Column: How the U.S. Became the King of Craft Beer
The Brewers Association, the main trade group for U.S. beer-makers, announced June 20 that the number of American breweries had surpassed 2,500, more than at any time since at least the 1880s and more than in any other nation.
The vast majority (more than 2,300) are craft breweries, independently owned companies that make beer on a small scale using traditional ingredients. There are also, according to the association, as many as 1,559 breweries in the planning stages, most of them craft.
This growth shouldn’t be surprising, given that craft beer’s share of the $99 billion U.S. beer market increased to $10.2 billion in 2012, from $8.7 billion in 2011.
European beer was once considered the world’s best. Brewers there didn’t produce in the same volume as Anheuser-Busch, but their products were regarded as higher quality. That perception began to change in the 1990s, as U.S. craft beer makers racked up successive years of double-digit growth.
By the new century, many critics recognized U.S. beer for its excellence. American brewers had redefined age-old styles and created new ones; and their consumers were increasingly savvy.
There were five important milestones in the development of the industry.
In 1965, the home-appliance heir Fritz Maytag saved San Francisco’s Anchor Brewing Co., the last craft brewery in the U.S. Anchor’s beer was pretty bad, and so Maytag decided to make it better. In so doing, he set benchmarks for future makers of craft beer.
First, Maytag decided that his brewery would remain small and wouldn’t follow the trend in American brewing of increasing volume and expanding distribution. Second, it would remain independently owned, no matter how much money it lost (and it lost plenty, well into the 1970s).
Most importantly, Maytag used only traditional ingredients. No more adjuncts such as corn syrup or rice — only hops, malted grains such as barley, and yeast and water.
In late 1966, Jack McAuliffe, a U.S. Navy mechanic stationed in Scotland, visited a Boots drug store in Glasgow. Hoping to recreate the rich European beers he knew he wouldn’t be able to get in the United States, he bought a home-brewing kit.
Back at his stone cottage in nearby Dunoon, McAuliffe brewed a pale ale over a coal-burning stove. It was a hit with fellow service members and with the Scottish locals.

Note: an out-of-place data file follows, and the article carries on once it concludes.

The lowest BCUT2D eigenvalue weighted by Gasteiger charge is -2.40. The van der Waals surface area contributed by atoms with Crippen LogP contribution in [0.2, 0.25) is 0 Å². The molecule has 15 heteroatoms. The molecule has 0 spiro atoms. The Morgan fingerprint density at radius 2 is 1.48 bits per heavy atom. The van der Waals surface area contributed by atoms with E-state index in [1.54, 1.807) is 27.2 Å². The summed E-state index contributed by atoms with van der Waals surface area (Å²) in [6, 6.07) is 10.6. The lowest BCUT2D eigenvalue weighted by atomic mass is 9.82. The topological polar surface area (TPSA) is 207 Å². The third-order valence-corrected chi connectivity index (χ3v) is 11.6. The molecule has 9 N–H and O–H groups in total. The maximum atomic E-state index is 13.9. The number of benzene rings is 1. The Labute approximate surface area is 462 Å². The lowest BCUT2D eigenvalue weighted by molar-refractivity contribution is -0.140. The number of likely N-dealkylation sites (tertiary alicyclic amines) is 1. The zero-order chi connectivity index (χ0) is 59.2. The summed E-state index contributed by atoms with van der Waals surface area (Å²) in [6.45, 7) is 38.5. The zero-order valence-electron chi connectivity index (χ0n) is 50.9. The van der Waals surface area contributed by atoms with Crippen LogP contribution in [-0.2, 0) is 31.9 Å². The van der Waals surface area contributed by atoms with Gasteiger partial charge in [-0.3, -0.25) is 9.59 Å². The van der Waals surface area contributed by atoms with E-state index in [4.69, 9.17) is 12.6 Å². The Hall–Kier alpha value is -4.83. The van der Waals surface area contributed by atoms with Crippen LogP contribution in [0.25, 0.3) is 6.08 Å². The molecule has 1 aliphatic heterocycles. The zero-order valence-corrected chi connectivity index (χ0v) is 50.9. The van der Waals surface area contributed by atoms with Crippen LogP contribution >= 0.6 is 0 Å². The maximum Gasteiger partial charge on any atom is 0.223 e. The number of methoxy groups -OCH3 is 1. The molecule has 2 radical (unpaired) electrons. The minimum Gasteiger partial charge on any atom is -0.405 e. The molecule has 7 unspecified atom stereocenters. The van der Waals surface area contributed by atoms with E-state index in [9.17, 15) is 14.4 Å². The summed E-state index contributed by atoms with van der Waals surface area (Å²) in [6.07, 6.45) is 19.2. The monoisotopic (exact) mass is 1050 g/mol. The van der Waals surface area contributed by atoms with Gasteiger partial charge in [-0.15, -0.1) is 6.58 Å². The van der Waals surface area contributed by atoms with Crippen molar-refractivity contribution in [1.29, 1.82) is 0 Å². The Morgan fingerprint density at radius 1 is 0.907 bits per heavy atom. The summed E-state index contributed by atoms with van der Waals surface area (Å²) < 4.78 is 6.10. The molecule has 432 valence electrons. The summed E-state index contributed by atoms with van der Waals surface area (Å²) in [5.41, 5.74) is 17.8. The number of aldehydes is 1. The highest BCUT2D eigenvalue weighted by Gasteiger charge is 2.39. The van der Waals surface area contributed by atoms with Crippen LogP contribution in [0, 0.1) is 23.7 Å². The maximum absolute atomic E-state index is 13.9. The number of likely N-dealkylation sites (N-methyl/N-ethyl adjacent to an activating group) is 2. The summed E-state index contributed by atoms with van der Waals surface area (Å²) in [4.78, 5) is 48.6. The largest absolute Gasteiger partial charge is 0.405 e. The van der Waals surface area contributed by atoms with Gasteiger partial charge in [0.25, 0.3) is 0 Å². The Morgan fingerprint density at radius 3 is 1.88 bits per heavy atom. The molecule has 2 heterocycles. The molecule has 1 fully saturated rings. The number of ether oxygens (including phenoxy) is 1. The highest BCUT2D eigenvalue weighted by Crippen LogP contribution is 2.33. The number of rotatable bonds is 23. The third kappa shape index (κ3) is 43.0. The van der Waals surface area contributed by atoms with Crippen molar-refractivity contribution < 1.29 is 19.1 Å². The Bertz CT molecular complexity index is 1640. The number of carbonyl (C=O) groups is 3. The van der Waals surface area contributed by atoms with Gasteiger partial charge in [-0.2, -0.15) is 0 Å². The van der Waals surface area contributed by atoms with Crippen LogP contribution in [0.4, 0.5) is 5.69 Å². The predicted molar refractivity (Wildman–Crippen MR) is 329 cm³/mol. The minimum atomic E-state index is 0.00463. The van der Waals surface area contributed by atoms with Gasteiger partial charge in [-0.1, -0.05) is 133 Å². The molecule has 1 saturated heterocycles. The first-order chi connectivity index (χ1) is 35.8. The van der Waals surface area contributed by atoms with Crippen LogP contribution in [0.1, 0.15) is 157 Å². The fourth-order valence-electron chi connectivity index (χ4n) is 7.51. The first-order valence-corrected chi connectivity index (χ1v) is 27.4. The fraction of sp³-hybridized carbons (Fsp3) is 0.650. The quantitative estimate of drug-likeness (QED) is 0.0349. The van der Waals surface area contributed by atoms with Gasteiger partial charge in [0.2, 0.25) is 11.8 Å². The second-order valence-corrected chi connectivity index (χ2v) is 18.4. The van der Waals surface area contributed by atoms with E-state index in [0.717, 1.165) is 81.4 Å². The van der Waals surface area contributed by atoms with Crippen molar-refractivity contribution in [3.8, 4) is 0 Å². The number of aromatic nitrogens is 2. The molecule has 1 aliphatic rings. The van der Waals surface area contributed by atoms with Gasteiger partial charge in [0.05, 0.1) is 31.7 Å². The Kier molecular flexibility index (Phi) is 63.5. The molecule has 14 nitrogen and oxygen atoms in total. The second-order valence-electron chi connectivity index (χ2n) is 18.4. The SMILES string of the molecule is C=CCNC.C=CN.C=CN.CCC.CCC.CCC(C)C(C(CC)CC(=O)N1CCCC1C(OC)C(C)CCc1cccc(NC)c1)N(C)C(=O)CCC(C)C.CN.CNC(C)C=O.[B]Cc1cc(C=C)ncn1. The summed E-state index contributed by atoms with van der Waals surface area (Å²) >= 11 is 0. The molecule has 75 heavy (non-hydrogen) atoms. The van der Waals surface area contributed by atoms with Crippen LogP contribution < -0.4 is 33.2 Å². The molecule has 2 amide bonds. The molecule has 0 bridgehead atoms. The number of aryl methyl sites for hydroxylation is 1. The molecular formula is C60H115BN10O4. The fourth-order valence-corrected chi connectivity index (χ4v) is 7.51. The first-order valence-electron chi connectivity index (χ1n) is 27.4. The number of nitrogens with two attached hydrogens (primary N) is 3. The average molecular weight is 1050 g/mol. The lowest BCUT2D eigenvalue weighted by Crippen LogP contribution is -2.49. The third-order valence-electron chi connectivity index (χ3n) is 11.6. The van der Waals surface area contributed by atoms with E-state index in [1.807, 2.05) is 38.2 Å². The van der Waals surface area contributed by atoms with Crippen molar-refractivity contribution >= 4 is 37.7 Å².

Ten years later, McAuliffe started New Albion, the first new craft brewery in the U.S. since Prohibition, in Sonoma County, Calif. A lack of funds for expansion caused the company to collapse in 1983, but it inspired a generation of homebrewers to start commercial operations.
Typically, hops are added at two points during brewing: the earlier “bittering” stage and the later “aromatic” stage. Until the early 1970s, no U.S.-grown hops were considered good enough to be added during the aromatic stage, when a beer acquires its distinctive aroma.
In 1972, Coors tested the Cascade hop, which had been developed by an Agriculture Department farm in Corvallis, Ore. It eventually came to the attention of Maytag at Anchor, which was preparing a brew called Liberty Ale, in honor of the 200th anniversary of Paul Revere’s 1775 ride. It would be the bitterest domestic beer.
The Cascade-infused Liberty Ale spawned imitators (including the modern India pale ale, the most popular style in American craft beer) but it also fostered a new, experimental way of thinking about brewing.
Since World War II, the industry had been lobbying the federal government to cut taxes for smaller brewers. They had little success until Henry King, the head of the now-defunct U.S. Brewers’ Association, took up the cause in the mid-1970s.
King cajoled contributions from big-time brewers and leveraged the political muscle of manufacturing unions. In September 1976, he got Congress to cut excise taxes on beer by more than 20 percent, from $9 a barrel to $7 on the first 60,000 barrels a brewery made — so long as the brewery didn’t make more than 2 million barrels a year.
When the tax cut went into effect, there was only one craft brewery: Anchor. The number grew exponentially in subsequent decades.
In 1981, Matthew Reich, a top executive at Hearst Magazines, flew to Boston to meet with Joseph Owades, a leading consultant in the brewing industry. Reich wanted to start the first craft brewery in New York City; Owades told him the cost would be prohibitive.
Instead, Owades suggested contract brewing: Reich would rent the equipment and subcontract the labor at one of many under-capacity regional breweries that were being squeezed by national giants such as Anheuser-Busch.
Reich’s decision to contract-brew New Amsterdam through the F.X. Matt Brewing Co. in Utica, N.Y., inspired imitators such as Jim Koch and Pete Slosberg, the creators of Samuel Adams and Pete’s Wicked.
The craft beer movement also has had some setbacks along the way. From 1996 to 2000, almost 200 craft operations, or around one-third of all small brewers, closed. The main reason: too much beer of dubious quality being produced by too many uncommitted new entrants to the market.
That isn’t likely to happen with the current craft-beer boom. This time around, much more stringent quality controls are in place: modern breweries, equipped with top-shelf technology and staffed by highly trained brewmasters.
Tom Acitelli is the author of The Audacity of Hops: The History of America’s Craft Beer Revolution.